Sons and daughters of any future UK monarch will have equal right to the throne, after Commonwealth leaders agreed to change succession laws.
The leaders of the 16 Commonwealth countries where the Queen is head of state unanimously approved the changes at a summit in Perth, Australia.
It means a first-born daughter of the Duke and Duchess of Cambridge will take precedence over younger brothers.
The ban on the monarch being married to a Roman Catholic was also lifted.
Under the old succession laws, dating back more than 300 years, the heir to the throne is the first-born son of the monarch. Only when there are no sons, as in the case of the Queen's father George VI, does the crown pass to the eldest daughter.Announcing the changes had been passed, Prime Minister David Cameron said they would apply to descendents of the Prince of Wales. They will not be applied retrospectively.
"Put simply, if the Duke and Duchess of Cambridge were to have a little girl, that girl would one day be our queen," he said.
"The idea that a younger son should become monarch instead of an elder daughter simply because he is a man, or that a future monarch can marry someone of any faith except a Catholic - this way of thinking is at odds with the modern countries that we have become."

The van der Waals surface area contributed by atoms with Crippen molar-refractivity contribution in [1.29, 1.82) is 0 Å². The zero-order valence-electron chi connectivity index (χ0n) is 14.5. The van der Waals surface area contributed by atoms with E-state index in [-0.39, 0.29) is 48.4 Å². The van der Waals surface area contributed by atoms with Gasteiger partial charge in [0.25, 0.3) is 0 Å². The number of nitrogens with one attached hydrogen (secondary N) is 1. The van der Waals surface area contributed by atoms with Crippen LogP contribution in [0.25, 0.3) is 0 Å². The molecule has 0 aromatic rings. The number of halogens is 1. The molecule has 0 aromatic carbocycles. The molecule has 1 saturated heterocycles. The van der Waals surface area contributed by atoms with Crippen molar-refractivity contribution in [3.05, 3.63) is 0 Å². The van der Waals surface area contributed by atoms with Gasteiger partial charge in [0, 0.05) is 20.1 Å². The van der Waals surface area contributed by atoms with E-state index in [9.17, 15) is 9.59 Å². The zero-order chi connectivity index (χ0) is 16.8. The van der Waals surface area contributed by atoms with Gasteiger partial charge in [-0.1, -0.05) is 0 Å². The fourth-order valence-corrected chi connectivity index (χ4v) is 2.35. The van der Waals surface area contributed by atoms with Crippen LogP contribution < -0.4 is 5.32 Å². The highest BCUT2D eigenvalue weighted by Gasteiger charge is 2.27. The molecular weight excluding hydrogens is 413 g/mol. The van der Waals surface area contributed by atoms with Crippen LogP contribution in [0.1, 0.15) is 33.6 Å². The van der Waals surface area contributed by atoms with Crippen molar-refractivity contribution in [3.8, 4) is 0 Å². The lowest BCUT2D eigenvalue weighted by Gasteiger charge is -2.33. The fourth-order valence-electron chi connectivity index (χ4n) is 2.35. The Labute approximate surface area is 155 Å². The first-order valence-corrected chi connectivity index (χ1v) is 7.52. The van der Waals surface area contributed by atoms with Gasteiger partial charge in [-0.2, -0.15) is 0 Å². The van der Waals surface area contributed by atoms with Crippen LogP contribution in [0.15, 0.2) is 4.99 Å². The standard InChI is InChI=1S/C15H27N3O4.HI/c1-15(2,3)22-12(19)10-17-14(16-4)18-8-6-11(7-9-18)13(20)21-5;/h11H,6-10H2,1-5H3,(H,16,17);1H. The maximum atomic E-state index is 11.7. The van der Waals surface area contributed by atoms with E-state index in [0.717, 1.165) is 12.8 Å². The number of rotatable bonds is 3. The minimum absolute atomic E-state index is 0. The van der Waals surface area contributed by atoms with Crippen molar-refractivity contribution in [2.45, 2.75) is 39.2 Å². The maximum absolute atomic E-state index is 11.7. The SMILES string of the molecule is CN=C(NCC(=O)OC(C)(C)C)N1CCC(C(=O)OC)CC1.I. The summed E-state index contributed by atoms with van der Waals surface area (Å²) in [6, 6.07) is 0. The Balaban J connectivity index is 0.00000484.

Australia's Prime Minister, Julia Gillard, said it was an extraordinary moment: "I'm very enthusiastic about it. You would expect the first Australian woman prime minister to be very enthusiastic about a change which equals equality for women in a new area."
On scrapping the ban on future monarch's marrying Roman Catholics, Mr Cameron said: "Let me be clear, the monarch must be in communion with the Church of England because he or she is the head of that Church. But it is simply wrong they should be denied the chance to marry a Catholic if they wish to do so. After all, they are already quite free to marry someone of any other faith."
In her opening speech to the summit, the Queen did not directly mention the royal succession laws, but said women should have a greater role in society.
"It encourages us to find ways to show girls and women to play their full part," she said.
The BBC's royal correspondent, Nicholas Witchell, said this was a hint that the Queen herself backed the change.
The Queen will celebrate her Diamond Jubilee next year and there are already two generations of kings-in-waiting - Prince Charles and his son Prince William.
The royal author Robert Hardman said there had been 11 attempts in recent years by individual MPs and peers to change the succession laws.
The laws are not a matter for the 54-nation Commonwealth as a whole, only for the 16 countries which have the Queen as their head of state, known as realms.
The Commonwealth Heads of Government Meetings (CHOGM) are held every two years, and present an opportunity for the 54 nations with current or former ties to Britain to discuss a range of issues.
The CHOGM summit will also discuss economic growth, climate change and human rights at this year's meeting.
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